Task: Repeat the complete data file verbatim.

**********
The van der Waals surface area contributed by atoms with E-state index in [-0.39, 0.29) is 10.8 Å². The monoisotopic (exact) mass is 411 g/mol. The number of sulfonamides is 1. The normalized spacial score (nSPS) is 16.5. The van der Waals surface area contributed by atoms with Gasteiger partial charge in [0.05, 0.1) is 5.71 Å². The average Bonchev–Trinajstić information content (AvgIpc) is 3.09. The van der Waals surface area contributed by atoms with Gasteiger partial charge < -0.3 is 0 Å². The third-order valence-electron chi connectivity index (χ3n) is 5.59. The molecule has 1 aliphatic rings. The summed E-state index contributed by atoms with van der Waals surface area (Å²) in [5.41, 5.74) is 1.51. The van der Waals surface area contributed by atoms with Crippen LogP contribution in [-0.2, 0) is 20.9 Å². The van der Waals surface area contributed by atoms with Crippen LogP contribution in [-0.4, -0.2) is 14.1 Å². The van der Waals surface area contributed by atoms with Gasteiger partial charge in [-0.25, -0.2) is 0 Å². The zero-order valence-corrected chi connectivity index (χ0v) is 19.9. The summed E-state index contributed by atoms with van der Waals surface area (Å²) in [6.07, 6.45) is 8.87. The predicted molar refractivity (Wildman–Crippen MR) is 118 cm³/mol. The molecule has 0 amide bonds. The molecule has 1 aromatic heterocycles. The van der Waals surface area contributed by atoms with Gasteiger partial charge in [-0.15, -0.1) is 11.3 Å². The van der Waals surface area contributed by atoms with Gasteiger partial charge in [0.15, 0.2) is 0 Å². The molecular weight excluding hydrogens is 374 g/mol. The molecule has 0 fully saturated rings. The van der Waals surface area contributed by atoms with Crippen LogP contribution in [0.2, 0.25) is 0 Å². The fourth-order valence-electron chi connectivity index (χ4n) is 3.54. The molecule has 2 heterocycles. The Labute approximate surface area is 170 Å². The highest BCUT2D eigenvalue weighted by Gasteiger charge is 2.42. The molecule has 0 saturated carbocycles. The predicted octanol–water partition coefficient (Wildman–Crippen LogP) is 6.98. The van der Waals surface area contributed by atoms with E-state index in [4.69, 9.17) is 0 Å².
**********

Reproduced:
The van der Waals surface area contributed by atoms with E-state index in [-0.39, 0.29) is 10.8 Å². The monoisotopic (exact) mass is 411 g/mol. The number of sulfonamides is 1. The normalized spacial score (nSPS) is 16.5. The van der Waals surface area contributed by atoms with Gasteiger partial charge in [0.05, 0.1) is 5.71 Å². The average Bonchev–Trinajstić information content (AvgIpc) is 3.09. The van der Waals surface area contributed by atoms with Gasteiger partial charge < -0.3 is 0 Å². The third-order valence-electron chi connectivity index (χ3n) is 5.59. The molecule has 1 aliphatic rings. The summed E-state index contributed by atoms with van der Waals surface area (Å²) in [5.41, 5.74) is 1.51. The van der Waals surface area contributed by atoms with Crippen LogP contribution in [-0.2, 0) is 20.9 Å². The van der Waals surface area contributed by atoms with Crippen LogP contribution in [-0.4, -0.2) is 14.1 Å². The van der Waals surface area contributed by atoms with Gasteiger partial charge in [-0.25, -0.2) is 0 Å². The zero-order valence-corrected chi connectivity index (χ0v) is 19.9. The summed E-state index contributed by atoms with van der Waals surface area (Å²) in [6.07, 6.45) is 8.87. The predicted molar refractivity (Wildman–Crippen MR) is 118 cm³/mol. The molecule has 0 amide bonds. The molecule has 1 aromatic heterocycles. The van der Waals surface area contributed by atoms with Gasteiger partial charge in [-0.15, -0.1) is 11.3 Å². The van der Waals surface area contributed by atoms with Gasteiger partial charge in [0.15, 0.2) is 0 Å². The molecular weight excluding hydrogens is 374 g/mol. The molecule has 0 fully saturated rings. The van der Waals surface area contributed by atoms with Crippen LogP contribution in [0.2, 0.25) is 0 Å². The fourth-order valence-electron chi connectivity index (χ4n) is 3.54. The molecule has 2 heterocycles. The Labute approximate surface area is 170 Å². The highest BCUT2D eigenvalue weighted by Gasteiger charge is 2.42. The molecule has 0 saturated carbocycles. The predicted octanol–water partition coefficient (Wildman–Crippen LogP) is 6.98. The van der Waals surface area contributed by atoms with E-state index in [4.69, 9.17) is 0 Å².